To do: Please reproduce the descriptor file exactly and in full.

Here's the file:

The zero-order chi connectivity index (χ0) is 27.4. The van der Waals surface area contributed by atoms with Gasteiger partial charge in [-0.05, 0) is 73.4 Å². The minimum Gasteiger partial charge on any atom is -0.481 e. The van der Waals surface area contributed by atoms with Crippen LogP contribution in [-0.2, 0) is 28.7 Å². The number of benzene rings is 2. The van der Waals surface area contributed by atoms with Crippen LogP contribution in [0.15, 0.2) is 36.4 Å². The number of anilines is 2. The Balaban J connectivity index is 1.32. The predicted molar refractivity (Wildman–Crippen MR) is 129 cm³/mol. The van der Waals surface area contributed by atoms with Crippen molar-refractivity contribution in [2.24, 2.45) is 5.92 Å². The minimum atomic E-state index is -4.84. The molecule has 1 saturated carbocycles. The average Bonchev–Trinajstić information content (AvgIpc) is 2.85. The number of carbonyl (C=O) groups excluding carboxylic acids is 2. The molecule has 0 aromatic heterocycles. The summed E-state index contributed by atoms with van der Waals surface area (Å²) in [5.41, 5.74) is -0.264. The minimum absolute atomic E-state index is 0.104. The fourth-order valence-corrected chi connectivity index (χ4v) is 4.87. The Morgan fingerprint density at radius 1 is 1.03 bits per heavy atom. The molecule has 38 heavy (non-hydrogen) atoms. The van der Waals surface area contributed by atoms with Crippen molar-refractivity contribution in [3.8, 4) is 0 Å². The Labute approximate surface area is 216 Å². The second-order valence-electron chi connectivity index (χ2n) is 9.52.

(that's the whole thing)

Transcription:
The zero-order chi connectivity index (χ0) is 27.4. The van der Waals surface area contributed by atoms with Gasteiger partial charge in [-0.05, 0) is 73.4 Å². The minimum Gasteiger partial charge on any atom is -0.481 e. The van der Waals surface area contributed by atoms with Crippen LogP contribution in [-0.2, 0) is 28.7 Å². The number of benzene rings is 2. The van der Waals surface area contributed by atoms with Crippen LogP contribution in [0.15, 0.2) is 36.4 Å². The number of anilines is 2. The Balaban J connectivity index is 1.32. The predicted molar refractivity (Wildman–Crippen MR) is 129 cm³/mol. The van der Waals surface area contributed by atoms with Crippen molar-refractivity contribution in [2.24, 2.45) is 5.92 Å². The minimum atomic E-state index is -4.84. The molecule has 1 saturated carbocycles. The average Bonchev–Trinajstić information content (AvgIpc) is 2.85. The number of carbonyl (C=O) groups excluding carboxylic acids is 2. The molecule has 0 aromatic heterocycles. The summed E-state index contributed by atoms with van der Waals surface area (Å²) in [5.41, 5.74) is -0.264. The minimum absolute atomic E-state index is 0.104. The fourth-order valence-corrected chi connectivity index (χ4v) is 4.87. The Morgan fingerprint density at radius 1 is 1.03 bits per heavy atom. The molecule has 38 heavy (non-hydrogen) atoms. The van der Waals surface area contributed by atoms with Crippen molar-refractivity contribution in [3.8, 4) is 0 Å². The Labute approximate surface area is 216 Å². The second-order valence-electron chi connectivity index (χ2n) is 9.52.